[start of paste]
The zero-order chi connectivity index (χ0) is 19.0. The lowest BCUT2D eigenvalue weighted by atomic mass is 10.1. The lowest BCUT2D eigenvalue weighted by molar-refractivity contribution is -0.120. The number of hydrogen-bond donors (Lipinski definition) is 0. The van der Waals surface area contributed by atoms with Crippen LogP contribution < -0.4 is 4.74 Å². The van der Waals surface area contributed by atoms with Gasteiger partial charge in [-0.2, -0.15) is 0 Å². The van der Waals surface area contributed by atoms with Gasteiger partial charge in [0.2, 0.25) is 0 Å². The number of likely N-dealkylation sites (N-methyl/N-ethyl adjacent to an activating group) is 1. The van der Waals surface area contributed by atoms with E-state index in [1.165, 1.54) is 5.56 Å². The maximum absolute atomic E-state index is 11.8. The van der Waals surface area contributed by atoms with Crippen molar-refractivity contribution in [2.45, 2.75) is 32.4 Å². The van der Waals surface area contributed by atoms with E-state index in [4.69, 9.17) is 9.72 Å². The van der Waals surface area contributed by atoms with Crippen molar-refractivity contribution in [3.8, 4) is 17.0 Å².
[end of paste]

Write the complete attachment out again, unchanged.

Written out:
The zero-order chi connectivity index (χ0) is 19.0. The lowest BCUT2D eigenvalue weighted by atomic mass is 10.1. The lowest BCUT2D eigenvalue weighted by molar-refractivity contribution is -0.120. The number of hydrogen-bond donors (Lipinski definition) is 0. The van der Waals surface area contributed by atoms with Crippen LogP contribution < -0.4 is 4.74 Å². The van der Waals surface area contributed by atoms with Gasteiger partial charge in [-0.2, -0.15) is 0 Å². The van der Waals surface area contributed by atoms with Gasteiger partial charge in [0.2, 0.25) is 0 Å². The number of likely N-dealkylation sites (N-methyl/N-ethyl adjacent to an activating group) is 1. The van der Waals surface area contributed by atoms with E-state index in [1.165, 1.54) is 5.56 Å². The maximum absolute atomic E-state index is 11.8. The van der Waals surface area contributed by atoms with Crippen molar-refractivity contribution in [2.45, 2.75) is 32.4 Å². The van der Waals surface area contributed by atoms with E-state index in [4.69, 9.17) is 9.72 Å². The van der Waals surface area contributed by atoms with Crippen molar-refractivity contribution in [3.8, 4) is 17.0 Å².